ShakespeareIt’s Shakespeare’s birthday. I don’t have a card. To tell you the truth, I’m a bit angry at the man, dead though he may be, because no one will do my work in class. They’re all walking around with scraplets of paper in their palms, muttering.

“Get your work done,” I cajoled.

“I can’t! I’ve got to recite this #$%$ Shakespeare next period. It’s stupid!” I’m not a very good teacher if a guy dead 500+ years trumps my assignment. That annoys me even more. Oh, Shakespeare! I do desire that we’d be better strangers…More of your conversation would infect my brain! And I’d like to have a few words in Shakespearian with these young braggarts, as well.

Shakespeare makes me think about how elegant the British are–it’s entirely possible to be insulted by any Brit on the planet except Gordon Ramsay and walk away feeling like you have just been given a Golden Globe. Shakespeare trained them too well.

“Shakespeare’s not stupid,” He was simply interfering with my work.

“No, Miss, he’s dead. But still boring,” said the knave in training.

“He’s not boring. You’re just not equipped to understand it.” I popped off a line or two from Julius Caesar and a couple from MacBeth. The rest I had to look up. It’s been a while. Now would be a great time for a Shakespearian insult that’d make Gordon Ramsay blush, “Your wife’s a hobby horse…your tongue outvenoms all the worms of the Nile.” Truth be told, I enjoy how Shakespeare made up words where common insults just wouldn’t do. Maybe Rachael Ray read Shakespeare, too. And half the kids who write essays in my class.

I consulted Google. Discussing the Shakespearian insult would, in fact, make the artless doghearted bugbear more…bearable. Error– BLOCKED–IP EXCEPTION. HUMOR.

Humor?  I cannot discuss Shakespearian insults with my students because they might be…funny? There will be no humor on our watch!  I so wanted to give them something they could actually use in the locker room today. She would swear that gentleman would be her sister.

Is anyone really equipped to understand the Bard of Avon at fifteen? Have you had that soul-wrenching love yet? No…but you just got dumped via Twitter…Have you been forced to kill someone to take the throne? Maybe not, but team politics may have ousted you as captain of the cheerleading squad. Have you been cast aside for failing to conform? That one’s easy. Look at teen fashion.

To tell the truth, I’m rereading my Shakespeare. And my Steinbeck. And my Hemingway–and most of the “greats” who were thrust upon me at fifteen, part of the Great Cannon of Things I’m Not Equipped to Understand. I hated them in high school, too. Who gets this stuff at fifteen?

Steinbeck–showing the simultaneous crushing and resilience of human spirit…reading this now, I cry. I weep for the struggles of the characters in The Grapes of Wrath…no teen is equipped to understand this level of tragedy, defeat, life beating you down, not being able to support your family. Who gets that at fifteen? You have not lived. It’s not about a guy sucking on a lady’s breast, it’s not “ewwww….” It’s the essence of human compassion triumphing in impossible times–such a critical lesson in today’s world of violence, economic uncertainty, and difficult times.  As a teacher, I can make this analogy in class, but until you’ve really lived, and either been or saved that troubled soul…it’s a conversation that can’t fully connect.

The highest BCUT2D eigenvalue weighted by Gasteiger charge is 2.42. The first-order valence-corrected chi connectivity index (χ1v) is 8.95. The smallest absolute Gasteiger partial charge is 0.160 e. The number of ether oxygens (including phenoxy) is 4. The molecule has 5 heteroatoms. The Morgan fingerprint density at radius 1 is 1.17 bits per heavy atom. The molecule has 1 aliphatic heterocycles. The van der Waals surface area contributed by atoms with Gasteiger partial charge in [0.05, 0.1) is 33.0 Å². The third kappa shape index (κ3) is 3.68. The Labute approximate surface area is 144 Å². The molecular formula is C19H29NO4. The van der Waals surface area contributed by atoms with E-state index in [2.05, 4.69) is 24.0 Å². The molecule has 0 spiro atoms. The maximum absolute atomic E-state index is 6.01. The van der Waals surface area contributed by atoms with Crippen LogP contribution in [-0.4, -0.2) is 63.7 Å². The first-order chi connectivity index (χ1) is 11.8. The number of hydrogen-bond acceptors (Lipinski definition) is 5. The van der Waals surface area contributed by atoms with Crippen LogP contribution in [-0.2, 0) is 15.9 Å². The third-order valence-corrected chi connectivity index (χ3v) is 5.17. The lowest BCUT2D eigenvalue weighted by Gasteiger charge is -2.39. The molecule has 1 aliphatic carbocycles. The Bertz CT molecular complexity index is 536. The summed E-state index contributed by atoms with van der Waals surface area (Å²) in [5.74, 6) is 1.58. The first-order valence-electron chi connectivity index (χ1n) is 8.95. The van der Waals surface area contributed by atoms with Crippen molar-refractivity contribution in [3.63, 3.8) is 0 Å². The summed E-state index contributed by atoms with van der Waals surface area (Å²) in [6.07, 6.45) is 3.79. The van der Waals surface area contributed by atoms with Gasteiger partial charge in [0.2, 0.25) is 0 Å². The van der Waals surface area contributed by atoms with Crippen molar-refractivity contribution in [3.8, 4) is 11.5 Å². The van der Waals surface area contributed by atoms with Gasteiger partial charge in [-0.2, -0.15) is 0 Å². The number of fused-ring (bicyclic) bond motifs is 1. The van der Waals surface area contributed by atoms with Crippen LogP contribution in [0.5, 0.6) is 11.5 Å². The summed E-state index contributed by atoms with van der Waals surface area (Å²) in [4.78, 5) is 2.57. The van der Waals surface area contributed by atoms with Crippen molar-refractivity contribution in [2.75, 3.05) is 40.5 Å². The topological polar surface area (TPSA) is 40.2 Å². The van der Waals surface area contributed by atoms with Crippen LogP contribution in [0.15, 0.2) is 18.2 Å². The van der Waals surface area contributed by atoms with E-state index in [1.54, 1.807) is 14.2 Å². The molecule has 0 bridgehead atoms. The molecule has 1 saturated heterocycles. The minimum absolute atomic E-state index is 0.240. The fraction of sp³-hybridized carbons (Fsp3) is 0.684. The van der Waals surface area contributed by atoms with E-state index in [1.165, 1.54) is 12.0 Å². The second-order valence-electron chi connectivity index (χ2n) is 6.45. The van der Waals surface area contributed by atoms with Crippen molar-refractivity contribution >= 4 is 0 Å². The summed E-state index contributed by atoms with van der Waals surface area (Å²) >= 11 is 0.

At fifteen, the end of Of Mice and Men was the worst resolution in the world.

“I read that whole book and he shoots his friend?” said fifteen year-old me. “WHO SHOOTS THEIR FRIEND?” How long do you have to live to understand that level of love, compassion, human self-sacrifice? Someone who would do anything for a friend, even the unspeakable?

I’d thought Great Cannon should be revised to include more world literature–some Allende, Achebe, Dostoyevsky. But Shakespeare, like a plantar’s wart, never moved aside.  Eighty Shakespeares a year. Steinbeck remained. Hemingway loomed. Kids roamed the halls with fake swords in the era of no-tolerance muttering lines, refusing to do my work.

Now, I sit for tea with Shakespeare. And my other dusty, dead literary friends. I apologize. Because now, I have lived. I know why you drank. Smoked. Wrote. Bled on the page. And in some cases, like Hemingway, died. I tell stories to kids grumbling about texts. They stop. Stare. Look. And comprehend to the best of their life’s experiences…If I’m very, very lucky, they come back and say, “Hey, I read this, did you know….”

This has been a “be careful what you wish for” epiphany for me, because at the very moment I admit I was wrong and embrace these friends, the new standards are, in fact, replacing The Cannon with a great deal of informational text. “Students need to learn this for college and the workplace.” I picture Hemingway, with a dry martini, shaking his head. But maybe this is a good thing–they’ll save the greats for later. A 30-year old alum texted me about Kafka yesterday.

“Holy @#%$!” he said. I’d like them to say “Holy #$%^$!” about every lesson I teach. But if I saved them all till they were ready, there’d be nothing to do today. Sometimes you just have to dive in.

Happy birthday, Will. I’m sorry for the years of underappreciation. I have just one request–can you keep the sword fights down next door? I’m giving a test today.



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